Justin Norton
Senior Content Director

Five Ways To Reduce Endless Revision Cycles

June 04, 2024

Every PR professional has been there: a press release is in its umpteenth iteration, and the list of people invited to edit it has grown exponentially. As a result, the release is a mess. 

The “too many cooks in the kitchen” problem isn’t confined to press releases. It can appear in any client content, like bylines, blogs, pitches, website copy, etc. 

What generally happens is that someone wants to make sure everyone is happy and that they don’t offend someone or shut them out by not letting them take a crack at a piece of work. While this may help office politics, it’s disastrous for clarity and messaging. The whole purpose of writing a press release or piece of content is for it to be read and published, resulting in media coverage. Write to be read, not to make everyone and their dog happy.

Here are a few practices that might save you from “revision Hell” and produce better work.

  1. Decide Who Needs to Review It: At the outset of a client relationship, determine who must see a piece of work. Don’t just include someone because they are part of the team. Leave reviews and approvals to the parties involved (the person named on the press release) and an executive if possible. If you can work directly with a single executive to get their sign off and avoid a piece of work dying by committee on the long slog to approval, even better. 
  2. Establish a Clear Review Cycle: Determine who will review and approve work and stick to that process — before multiple projects are in the pipeline. For example, someone at the agency drafts a work and then has a colleague review it. The work can then be sent to a client for review, ideally by no more than two people, and then returned for final proofing and submission. It’s a simple process – with a dedicated approval chain – that will prevent many headaches.
  3. Push Back Against Bad Writing: Clients often edit or change work simply because they can, not necessarily because it improves the writing or story. A PR agency’s name and a client’s name are on a piece of work. If something looks bad or is poorly written, it’s the PR agency’s job to tell a client. Doing so will help the client get coverage and preserve their reputation with the media.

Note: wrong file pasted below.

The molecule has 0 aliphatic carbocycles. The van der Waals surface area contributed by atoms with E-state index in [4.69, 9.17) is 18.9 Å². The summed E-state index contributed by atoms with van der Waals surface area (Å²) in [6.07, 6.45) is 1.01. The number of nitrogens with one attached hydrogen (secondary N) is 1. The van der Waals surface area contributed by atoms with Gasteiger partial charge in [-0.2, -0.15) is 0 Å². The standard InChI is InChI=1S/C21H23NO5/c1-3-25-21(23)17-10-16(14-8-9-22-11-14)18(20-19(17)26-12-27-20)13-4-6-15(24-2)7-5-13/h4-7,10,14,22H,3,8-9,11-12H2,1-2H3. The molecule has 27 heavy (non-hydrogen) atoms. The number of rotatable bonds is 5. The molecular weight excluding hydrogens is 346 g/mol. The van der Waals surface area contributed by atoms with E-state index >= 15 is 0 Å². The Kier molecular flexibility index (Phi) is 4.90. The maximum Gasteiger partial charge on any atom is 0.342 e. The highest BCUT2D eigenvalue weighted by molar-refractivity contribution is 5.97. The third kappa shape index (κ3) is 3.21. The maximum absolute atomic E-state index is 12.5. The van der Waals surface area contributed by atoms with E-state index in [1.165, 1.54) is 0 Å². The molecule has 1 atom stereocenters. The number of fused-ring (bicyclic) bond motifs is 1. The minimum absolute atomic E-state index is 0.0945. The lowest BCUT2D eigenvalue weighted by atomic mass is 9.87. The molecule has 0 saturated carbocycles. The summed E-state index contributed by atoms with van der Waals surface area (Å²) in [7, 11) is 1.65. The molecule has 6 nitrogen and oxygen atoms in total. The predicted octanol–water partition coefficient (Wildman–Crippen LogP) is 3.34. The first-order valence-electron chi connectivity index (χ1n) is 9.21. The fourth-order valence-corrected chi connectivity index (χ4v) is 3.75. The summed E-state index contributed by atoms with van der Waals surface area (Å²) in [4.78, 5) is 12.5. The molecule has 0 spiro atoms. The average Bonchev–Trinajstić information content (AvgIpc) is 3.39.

4. Watch the Suggestions and Edits: Edits and suggestions should be tracked and accepted so that whoever looks at a document next sees a new, clean version. Piling edits, comments, and highlights on top of each other is a recipe for mistakes.

 Check It: While a good human editor is best, services like Grammarly can spot typos or grammar mistakes before you send a document. Please edit that press release or content before it goes live.

Looking for help with PR strategy, digital PR, or public relations? MGP Public Relations is a top PR firm. Get in touch with us at hello@wearemgp.com

Justin Norton
Senior Content Director

Five Ways To Reduce Endless Revision Cycles

June 04, 2024

Every PR professional has been there: a press release is in its umpteenth iteration, and the list of people invited to edit it has grown exponentially. As a result, the release is a mess. 

The “too many cooks in the kitchen” problem isn’t confined to press releases. It can appear in any client content, like bylines, blogs, pitches, website copy, etc. 

What generally happens is that someone wants to make sure everyone is happy and that they don’t offend someone or shut them out by not letting them take a crack at a piece of work. While this may help office politics, it’s disastrous for clarity and messaging. The whole purpose of writing a press release or piece of content is for it to be read and published, resulting in media coverage. Write to be read, not to make everyone and their dog happy.

Here are a few practices that might save you from “revision Hell” and produce better work.

  1. Decide Who Needs to Review It: At the outset of a client relationship, determine who must see a piece of work. Don’t just include someone because they are part of the team. Leave reviews and approvals to the parties involved (the person named on the press release) and an executive if possible. If you can work directly with a single executive to get their sign off and avoid a piece of work dying by committee on the long slog to approval, even better. 
  2. Establish a Clear Review Cycle: Determine who will review and approve work and stick to that process — before multiple projects are in the pipeline. For example, someone at the agency drafts a work and then has a colleague review it. The work can then be sent to a client for review, ideally by no more than two people, and then returned for final proofing and submission. It’s a simple process – with a dedicated approval chain – that will prevent many headaches.
  3. Push Back Against Bad Writing: Clients often edit or change work simply because they can, not necessarily because it improves the writing or story. A PR agency’s name and a client’s name are on a piece of work. If something looks bad or is poorly written, it’s the PR agency’s job to tell a client. Doing so will help the client get coverage and preserve their reputation with the media.
  4. Watch the Suggestions and Edits: Edits and suggestions should be tracked and accepted so that whoever looks at a document next sees a new, clean version. Piling edits, comments, and highlights on top of each other is a recipe for mistakes.

 Check It: While a good human editor is best, services like Grammarly can spot typos or grammar mistakes before you send a document. Please edit that press release or content before it goes live.

Looking for help with PR strategy, digital PR, or public relations? MGP Public Relations is a top PR firm. Get in touch with us at hello@wearemgp.com